The Unboxed Market is a zero-waste grocery store located on Toronto’s trendy Dundas Street West. Founded by Michelle Genttner and Luis Martins in 2019, the market was inspired by the culture and appreciation of food in the rural areas they grew up in. Dedicating several years to the restaurant industry, Michelle and Luis saw firsthand the disturbing amount of food and packaging waste produced every day.
This ignited their mission to create a zero-waste marketplace and to reconnect people to the food they consume. Onside Media spoke with Michelle to learn about the Unboxed Market’s origin story, the procedures of keeping every department waste-free, and the inspiration of human connection.
Both you and your business partner grew up in rural areas. How does your upbringing influence the Unboxed Market being in a more urban area?
Michelle Genttner: It has a big influence on how we approach even just the store’s design. We were used to going to little roadside markets, farmer’s markets, and independent small grocery stores that use the local food supply. Having the ability to access produce, touch it, and smell it. There has been a massive uptake of distribution companies in the city and everywhere else to wrap everything in plastic.
For us, the objective for produce is for the customer to see the product they are buying. It is hard to do that when it’s in a package. So, we have taken our roots all the way through the store. Obviously, that is very much in line with the ethos of the entire store in reducing single-use packaging. It is also nice for us to recognize that we have small, local cheese distributors and different meats. We can highlight those producers in the most aware manner.
What is the biggest challenge to running a zero-waste grocery store? What is the biggest reward?
The biggest challenge has been the packaging itself. That’s because it is an ongoing conversation with all levels of production. If you’re looking at the manufacturer or the distributor or considering regulations and how they modify the plastic. Even once we have nailed down the information for one product, another product will come up from the same company, and we will have to reverify all that information. Sometimes, some things work and some things don’t with what we’re trying to do. That goes all the way up to speaking with levels of government.
The rewarding part is truly our customers. Knowing that people come in excited to shop at our store. Hopefully, when COVID is over, people will be able to come in, wander around the store, have conversations, and interact. Right now, we can’t have those long, drawn-out conversations because we’ve limited our capacity to so small. We try to keep the customers moving through the store, so there is not a long line up outside the store.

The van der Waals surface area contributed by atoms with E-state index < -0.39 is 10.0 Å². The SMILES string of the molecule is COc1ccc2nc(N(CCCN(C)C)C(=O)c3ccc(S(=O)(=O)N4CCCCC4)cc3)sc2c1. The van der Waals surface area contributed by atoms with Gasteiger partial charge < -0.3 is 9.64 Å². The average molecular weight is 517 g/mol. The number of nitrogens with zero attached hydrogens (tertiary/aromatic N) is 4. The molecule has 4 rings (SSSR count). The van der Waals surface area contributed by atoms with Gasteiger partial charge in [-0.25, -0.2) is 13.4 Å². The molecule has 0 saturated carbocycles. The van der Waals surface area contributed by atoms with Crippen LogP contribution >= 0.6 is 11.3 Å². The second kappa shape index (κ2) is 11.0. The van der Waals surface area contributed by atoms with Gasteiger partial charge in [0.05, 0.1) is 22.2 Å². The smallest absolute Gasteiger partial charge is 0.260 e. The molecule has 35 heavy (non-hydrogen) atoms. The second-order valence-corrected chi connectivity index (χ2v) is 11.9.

A huge component of what makes us really happy and excited every day is seeing our customers excited. We have people who come into the store and say “thank you for being here, and being open”. We also have people who send us emails and messages saying “I found this product that would be perfect in your store”. Those are the really fun parts, finding new products and seeing companies make changes so that we can feature them in our store. That is what keeps us going.
Which department of the store requires the most effort to keep it waste-free?
The department that requires the most effort to keep waste-free would be produce because it is an on-going conversation with different vendors multiple times a week. Ongoings that we have not been able to keep waste-free, but we’ve have reduced to the minimal amount is the meat and deli counter.
What zero-waste practices did you have in your life before opening The Unboxed Market?
We were always conscious about not being over-consumers. We were never about: let us buy the latest or the best thing, and 15 of this and every colour in that. We are all about “use what we have” and try to repair. I’m currently trying to repair one of my electronics that is not cooperating. We also have the advantage of living in a small apartment in downtown Toronto. So, being aware of what you’re purchasing in terms of food and how you are using it play a huge part in living sustainably.
For more information, visit https://unboxedmarket.com